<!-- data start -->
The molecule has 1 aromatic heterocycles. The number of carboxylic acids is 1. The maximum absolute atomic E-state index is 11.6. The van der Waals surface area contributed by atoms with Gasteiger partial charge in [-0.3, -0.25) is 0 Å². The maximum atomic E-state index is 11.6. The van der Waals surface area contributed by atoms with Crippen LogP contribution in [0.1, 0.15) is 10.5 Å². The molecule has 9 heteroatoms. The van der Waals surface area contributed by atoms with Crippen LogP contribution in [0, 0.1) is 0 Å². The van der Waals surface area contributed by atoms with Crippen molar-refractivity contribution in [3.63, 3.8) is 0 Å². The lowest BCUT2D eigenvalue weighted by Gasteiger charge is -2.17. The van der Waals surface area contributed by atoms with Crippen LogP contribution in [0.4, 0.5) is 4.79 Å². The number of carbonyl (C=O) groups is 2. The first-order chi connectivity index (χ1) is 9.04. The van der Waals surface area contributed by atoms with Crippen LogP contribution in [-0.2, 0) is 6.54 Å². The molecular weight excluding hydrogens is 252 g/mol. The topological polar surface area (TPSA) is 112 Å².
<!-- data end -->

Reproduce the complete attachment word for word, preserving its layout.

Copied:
The molecule has 1 aromatic heterocycles. The number of carboxylic acids is 1. The maximum absolute atomic E-state index is 11.6. The van der Waals surface area contributed by atoms with Gasteiger partial charge in [-0.3, -0.25) is 0 Å². The maximum atomic E-state index is 11.6. The van der Waals surface area contributed by atoms with Crippen LogP contribution in [0.1, 0.15) is 10.5 Å². The molecule has 9 heteroatoms. The van der Waals surface area contributed by atoms with Crippen LogP contribution in [0, 0.1) is 0 Å². The van der Waals surface area contributed by atoms with Crippen molar-refractivity contribution in [3.63, 3.8) is 0 Å². The lowest BCUT2D eigenvalue weighted by Gasteiger charge is -2.17. The van der Waals surface area contributed by atoms with Crippen LogP contribution in [0.4, 0.5) is 4.79 Å². The number of carbonyl (C=O) groups is 2. The first-order chi connectivity index (χ1) is 9.04. The van der Waals surface area contributed by atoms with Crippen LogP contribution in [-0.2, 0) is 6.54 Å². The molecular weight excluding hydrogens is 252 g/mol. The topological polar surface area (TPSA) is 112 Å².